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"The canvas we have is the sky": Fireworks, explained by a pro

Grucci fireworks at the 2004 inauguration.
Grucci fireworks at the 2004 inauguration.
Win McNamee/Getty Images
Phil Edwards is a senior producer for the Vox video team.

Don't ask Phil Grucci how many tons of fireworks he'll shoot off during his biggest shows.

"When I look at a painting, I don't wonder how many gallons of paint you used," he says. "From an artistic perspective, I shake my head at that."

Grucci is the President and CEO of the Long Island-headquartered Fireworks by Grucci, a company that's performed at seven presidential inaugurations, won multiple international fireworks competitions, and had shows everywhere from empty Colorado fields to hotel openings in Dubai. The family-owned business started in 1850, and since then it's expanded to worldwide productions and fireworks manufacturing.

You may think you know fireworks. You may even know about their chemistry. But how are fireworks shows actually designed? Grucci shared with me how his creative process works.

Humidity, light pollution, and the venue all affect design

Fireworks over Portland, by Grucci

Fireworks over Portland, by Grucci

Pabo76 via CC

"The canvas we have is the sky," Phil Grucci says. "The beauty is in the vast palette we have to work with."

And the selections made from that palette can greatly affect the show. For example, if they use too much red in a production, "it gets so hot you start losing the richness of the color."

Another concern is humidity, which Grucci compares to an "organic hazer" because it makes smoke hang in the air. Even worse, it can make it harder to ignite the fireworks.

Light pollution is a factor, too. "In Las Vegas, colors don't register there as they would in Denver, Colorado." And blues and subtle golds won't pop as much, because they have to compete with natural light that drowns them out.

"If it's for a grand opening of a building or a bridge, I look at that being the stage," Grucci says. "I learn toward those programs that are the most difficult." While Grucci says he enjoys this type of challenge, there's also an appeal to an area free from light pollution that can provide a "black crisp," low humidity sky as its canvas.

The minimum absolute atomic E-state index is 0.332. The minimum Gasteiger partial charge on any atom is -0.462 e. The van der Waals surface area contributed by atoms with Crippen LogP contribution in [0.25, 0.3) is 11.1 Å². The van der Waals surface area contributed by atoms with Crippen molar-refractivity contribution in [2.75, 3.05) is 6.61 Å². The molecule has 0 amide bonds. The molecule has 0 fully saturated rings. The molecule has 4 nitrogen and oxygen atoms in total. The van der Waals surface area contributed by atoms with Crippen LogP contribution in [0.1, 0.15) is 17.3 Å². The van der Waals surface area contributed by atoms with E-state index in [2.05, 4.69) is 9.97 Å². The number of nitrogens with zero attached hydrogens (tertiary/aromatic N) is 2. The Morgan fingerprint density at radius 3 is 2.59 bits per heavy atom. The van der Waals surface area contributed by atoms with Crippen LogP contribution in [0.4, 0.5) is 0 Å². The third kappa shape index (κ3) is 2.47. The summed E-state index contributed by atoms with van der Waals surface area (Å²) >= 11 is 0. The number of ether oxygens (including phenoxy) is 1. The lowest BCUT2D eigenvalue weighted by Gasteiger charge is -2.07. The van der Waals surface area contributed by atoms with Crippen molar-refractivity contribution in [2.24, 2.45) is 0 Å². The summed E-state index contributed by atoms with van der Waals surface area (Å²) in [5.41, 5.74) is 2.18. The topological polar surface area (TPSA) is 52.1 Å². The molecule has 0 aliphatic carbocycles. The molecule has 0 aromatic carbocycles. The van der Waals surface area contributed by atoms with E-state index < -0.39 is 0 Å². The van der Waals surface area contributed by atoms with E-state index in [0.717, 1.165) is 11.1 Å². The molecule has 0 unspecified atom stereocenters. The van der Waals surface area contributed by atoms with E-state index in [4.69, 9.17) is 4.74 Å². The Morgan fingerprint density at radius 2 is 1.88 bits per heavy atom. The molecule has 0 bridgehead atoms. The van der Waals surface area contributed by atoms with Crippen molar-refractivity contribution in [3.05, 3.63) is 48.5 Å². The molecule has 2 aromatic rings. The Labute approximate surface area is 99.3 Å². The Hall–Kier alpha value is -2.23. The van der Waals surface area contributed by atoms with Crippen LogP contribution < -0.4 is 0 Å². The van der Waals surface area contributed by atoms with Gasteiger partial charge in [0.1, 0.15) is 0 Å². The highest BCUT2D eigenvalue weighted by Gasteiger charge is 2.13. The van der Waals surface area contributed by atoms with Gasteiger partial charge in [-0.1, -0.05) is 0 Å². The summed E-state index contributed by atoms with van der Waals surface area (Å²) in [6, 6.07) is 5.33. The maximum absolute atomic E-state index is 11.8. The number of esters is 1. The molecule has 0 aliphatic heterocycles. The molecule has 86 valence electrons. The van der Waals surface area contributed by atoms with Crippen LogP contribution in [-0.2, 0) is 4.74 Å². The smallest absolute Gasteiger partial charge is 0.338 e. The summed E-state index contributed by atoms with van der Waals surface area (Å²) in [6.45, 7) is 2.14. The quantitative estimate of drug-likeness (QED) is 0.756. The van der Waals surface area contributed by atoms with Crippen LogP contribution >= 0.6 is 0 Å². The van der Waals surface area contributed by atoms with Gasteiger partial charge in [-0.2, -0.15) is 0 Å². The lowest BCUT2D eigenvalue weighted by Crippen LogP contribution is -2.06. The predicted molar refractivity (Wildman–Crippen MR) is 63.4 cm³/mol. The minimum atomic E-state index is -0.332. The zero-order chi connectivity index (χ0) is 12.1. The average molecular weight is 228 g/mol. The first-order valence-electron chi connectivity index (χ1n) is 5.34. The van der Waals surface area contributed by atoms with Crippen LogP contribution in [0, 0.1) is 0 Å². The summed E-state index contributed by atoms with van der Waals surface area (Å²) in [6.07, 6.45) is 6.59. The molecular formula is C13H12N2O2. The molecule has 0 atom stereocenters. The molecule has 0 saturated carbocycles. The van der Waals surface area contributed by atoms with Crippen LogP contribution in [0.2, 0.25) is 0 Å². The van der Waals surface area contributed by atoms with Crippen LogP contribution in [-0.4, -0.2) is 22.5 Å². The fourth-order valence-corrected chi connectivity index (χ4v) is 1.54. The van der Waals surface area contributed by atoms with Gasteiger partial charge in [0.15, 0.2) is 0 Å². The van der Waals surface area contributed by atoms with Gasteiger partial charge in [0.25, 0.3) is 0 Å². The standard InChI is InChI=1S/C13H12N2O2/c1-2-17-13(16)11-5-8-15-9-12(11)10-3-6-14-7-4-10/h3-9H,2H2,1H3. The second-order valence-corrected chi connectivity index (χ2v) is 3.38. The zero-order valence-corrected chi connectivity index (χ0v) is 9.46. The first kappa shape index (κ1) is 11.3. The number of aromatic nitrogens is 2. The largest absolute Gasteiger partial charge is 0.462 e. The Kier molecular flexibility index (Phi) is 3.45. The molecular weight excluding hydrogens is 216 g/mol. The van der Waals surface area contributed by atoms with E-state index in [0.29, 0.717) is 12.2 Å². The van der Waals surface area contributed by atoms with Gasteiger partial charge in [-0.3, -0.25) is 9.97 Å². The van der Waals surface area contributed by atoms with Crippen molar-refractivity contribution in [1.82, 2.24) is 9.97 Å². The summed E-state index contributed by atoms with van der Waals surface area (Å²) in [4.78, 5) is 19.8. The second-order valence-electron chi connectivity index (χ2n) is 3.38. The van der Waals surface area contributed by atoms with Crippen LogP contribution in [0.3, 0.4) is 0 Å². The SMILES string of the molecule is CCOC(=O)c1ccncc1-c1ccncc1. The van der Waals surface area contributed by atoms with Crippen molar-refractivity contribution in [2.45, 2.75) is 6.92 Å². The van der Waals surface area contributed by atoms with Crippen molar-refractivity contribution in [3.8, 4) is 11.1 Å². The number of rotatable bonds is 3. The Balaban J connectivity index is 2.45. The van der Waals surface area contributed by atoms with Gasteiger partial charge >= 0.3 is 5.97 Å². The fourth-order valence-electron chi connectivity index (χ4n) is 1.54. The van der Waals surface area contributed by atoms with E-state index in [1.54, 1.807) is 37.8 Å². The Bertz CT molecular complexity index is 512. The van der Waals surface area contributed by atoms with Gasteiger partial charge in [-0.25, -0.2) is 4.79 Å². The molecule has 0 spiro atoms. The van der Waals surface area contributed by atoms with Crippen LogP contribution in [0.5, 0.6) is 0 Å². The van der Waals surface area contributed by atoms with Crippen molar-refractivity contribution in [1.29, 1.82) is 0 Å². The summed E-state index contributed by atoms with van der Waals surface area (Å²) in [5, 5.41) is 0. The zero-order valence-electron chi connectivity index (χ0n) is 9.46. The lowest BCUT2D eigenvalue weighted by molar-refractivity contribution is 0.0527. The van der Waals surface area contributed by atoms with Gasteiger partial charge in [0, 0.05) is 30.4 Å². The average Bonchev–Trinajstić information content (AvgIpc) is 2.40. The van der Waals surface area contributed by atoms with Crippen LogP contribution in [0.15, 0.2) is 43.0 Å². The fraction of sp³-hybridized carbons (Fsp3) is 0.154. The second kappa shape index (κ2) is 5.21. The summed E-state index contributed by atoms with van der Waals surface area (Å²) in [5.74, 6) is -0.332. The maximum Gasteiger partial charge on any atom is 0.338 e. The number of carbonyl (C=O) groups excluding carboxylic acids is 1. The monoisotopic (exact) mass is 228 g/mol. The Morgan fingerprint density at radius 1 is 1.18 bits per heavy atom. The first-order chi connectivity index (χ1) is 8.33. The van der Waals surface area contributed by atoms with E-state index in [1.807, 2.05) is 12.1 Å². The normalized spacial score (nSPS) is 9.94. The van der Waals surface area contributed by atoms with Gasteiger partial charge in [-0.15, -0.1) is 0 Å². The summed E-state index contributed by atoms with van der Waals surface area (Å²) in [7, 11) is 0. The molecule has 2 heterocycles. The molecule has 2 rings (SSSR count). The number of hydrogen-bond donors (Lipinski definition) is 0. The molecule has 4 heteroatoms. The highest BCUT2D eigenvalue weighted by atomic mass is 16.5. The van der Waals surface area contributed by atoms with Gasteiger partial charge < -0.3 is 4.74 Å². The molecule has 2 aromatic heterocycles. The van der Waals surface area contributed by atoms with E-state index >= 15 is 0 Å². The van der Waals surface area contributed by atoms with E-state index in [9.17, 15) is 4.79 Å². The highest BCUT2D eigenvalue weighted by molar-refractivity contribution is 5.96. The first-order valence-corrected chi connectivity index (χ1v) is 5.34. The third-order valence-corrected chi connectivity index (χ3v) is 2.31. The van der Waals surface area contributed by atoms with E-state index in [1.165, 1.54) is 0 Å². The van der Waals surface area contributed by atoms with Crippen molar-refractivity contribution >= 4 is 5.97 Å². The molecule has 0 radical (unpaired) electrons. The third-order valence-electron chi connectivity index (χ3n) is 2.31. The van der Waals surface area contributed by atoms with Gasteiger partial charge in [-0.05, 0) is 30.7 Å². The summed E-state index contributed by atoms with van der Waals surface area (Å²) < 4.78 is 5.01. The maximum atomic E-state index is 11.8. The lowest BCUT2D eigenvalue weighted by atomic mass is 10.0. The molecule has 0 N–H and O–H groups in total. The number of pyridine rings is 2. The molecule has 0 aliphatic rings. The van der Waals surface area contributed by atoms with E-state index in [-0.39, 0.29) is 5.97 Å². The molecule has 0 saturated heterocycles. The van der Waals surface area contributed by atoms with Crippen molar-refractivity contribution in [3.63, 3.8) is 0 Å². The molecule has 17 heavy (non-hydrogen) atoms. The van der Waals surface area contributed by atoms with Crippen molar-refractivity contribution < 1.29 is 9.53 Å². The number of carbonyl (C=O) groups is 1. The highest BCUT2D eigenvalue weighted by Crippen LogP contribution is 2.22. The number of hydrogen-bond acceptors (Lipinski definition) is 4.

Planning (and sometimes making special fireworks) takes at least seven months

Grucci's technology, like the flag seen above, allows them to create unique shows.

Grucci's technology, like the flag seen above, allows them to create unique shows.


If you want to start a large-scale show with one of Fireworks by Grucci's 400 pyro-technicians, you need to get in touch six to eight months ahead for planning and production.

"If there's an inspiration I may have," Grucci says, "we can go to our factory and make it. The more lead time, the more creative the project can be."

Costs include securing appropriate permits, coordinating a launch site for the fireworks, and, often, manufacturing the fireworks themselves, which Grucci does in its own factory.

He notes that Grucci makes its fireworks in the United States — which allows for quicker experimentation with new types of pyrotechnics, since they're can make and test them quickly. As a family-owned American business, it also provides a distinct marketing advantage for patriotic events (you don't perform at inaugurations if all your fireworks are all made in China).

That's paired with other technological advances that give the company new artistic tools and a marketing advantage. At Grucci, patented technology allows them to detonate a firework with precise enough timing to make images, like an American flag.

Grucci storyboards the show to create a classic build-up and finale

The fireworks at the 2005 inauguration. The Obama administration has skipped fireworks displays.

The fireworks at the 2005 inauguration. The Obama administration has skipped fireworks displays.

Travis Lindquist/Getty Images

A fireworks company can't do a trial run, but they come as close to sketching as they can. Grucci will typically storyboard out an entire show — occasionally it involves computer animation. From there, he can request the fireworks he'll need.

A show starts with what Grucci calls a "Broadway type" opening with a strong beginning. "We premiere the strong bold shells and the soft delicate glittering effects. At the end, the peaks and valleys start to grow taller and taller."

In a modern show, music is key as well. Sometimes, the company commissions specially composed music, and other times they select from a vast library of licensed songs. Then, they match the fireworks and music together. "We might say, 'here's a moment when it needs to sound like a sunrise,'" Grucci says. "It needs to sound like a rainbow in music." In case you were worried, Grucci has made an app to help viewers listen along if they don't have a radio handy.

Of course, one of the most important parts of a great show is a big ending. Grucci says, "Ninety-nine percent of the performances will end at the ultimate peak."

That should be familiar to every fireworks fan, from the pros to the people sitting in the grass, looking up — a great show always has a big finish.